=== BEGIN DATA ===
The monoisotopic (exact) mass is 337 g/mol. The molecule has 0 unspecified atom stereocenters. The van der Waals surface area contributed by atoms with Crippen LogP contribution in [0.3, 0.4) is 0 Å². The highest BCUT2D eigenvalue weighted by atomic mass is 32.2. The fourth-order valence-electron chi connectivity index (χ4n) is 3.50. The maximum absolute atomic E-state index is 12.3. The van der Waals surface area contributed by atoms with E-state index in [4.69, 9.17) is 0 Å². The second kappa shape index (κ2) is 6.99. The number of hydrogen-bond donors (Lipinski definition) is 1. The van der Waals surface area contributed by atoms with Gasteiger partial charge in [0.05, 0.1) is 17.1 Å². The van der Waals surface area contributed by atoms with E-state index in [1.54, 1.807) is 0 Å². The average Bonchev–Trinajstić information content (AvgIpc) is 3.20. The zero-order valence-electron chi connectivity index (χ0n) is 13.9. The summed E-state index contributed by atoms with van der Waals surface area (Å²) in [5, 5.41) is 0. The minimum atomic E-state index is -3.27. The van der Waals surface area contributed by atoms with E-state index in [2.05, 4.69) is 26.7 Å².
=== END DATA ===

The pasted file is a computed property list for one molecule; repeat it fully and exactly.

The monoisotopic (exact) mass is 337 g/mol. The molecule has 0 unspecified atom stereocenters. The van der Waals surface area contributed by atoms with Crippen LogP contribution in [0.3, 0.4) is 0 Å². The highest BCUT2D eigenvalue weighted by atomic mass is 32.2. The fourth-order valence-electron chi connectivity index (χ4n) is 3.50. The maximum absolute atomic E-state index is 12.3. The van der Waals surface area contributed by atoms with E-state index in [4.69, 9.17) is 0 Å². The second kappa shape index (κ2) is 6.99. The number of hydrogen-bond donors (Lipinski definition) is 1. The van der Waals surface area contributed by atoms with Gasteiger partial charge in [0.05, 0.1) is 17.1 Å². The van der Waals surface area contributed by atoms with E-state index in [1.54, 1.807) is 0 Å². The average Bonchev–Trinajstić information content (AvgIpc) is 3.20. The zero-order valence-electron chi connectivity index (χ0n) is 13.9. The summed E-state index contributed by atoms with van der Waals surface area (Å²) in [5, 5.41) is 0. The minimum atomic E-state index is -3.27. The van der Waals surface area contributed by atoms with E-state index in [2.05, 4.69) is 26.7 Å².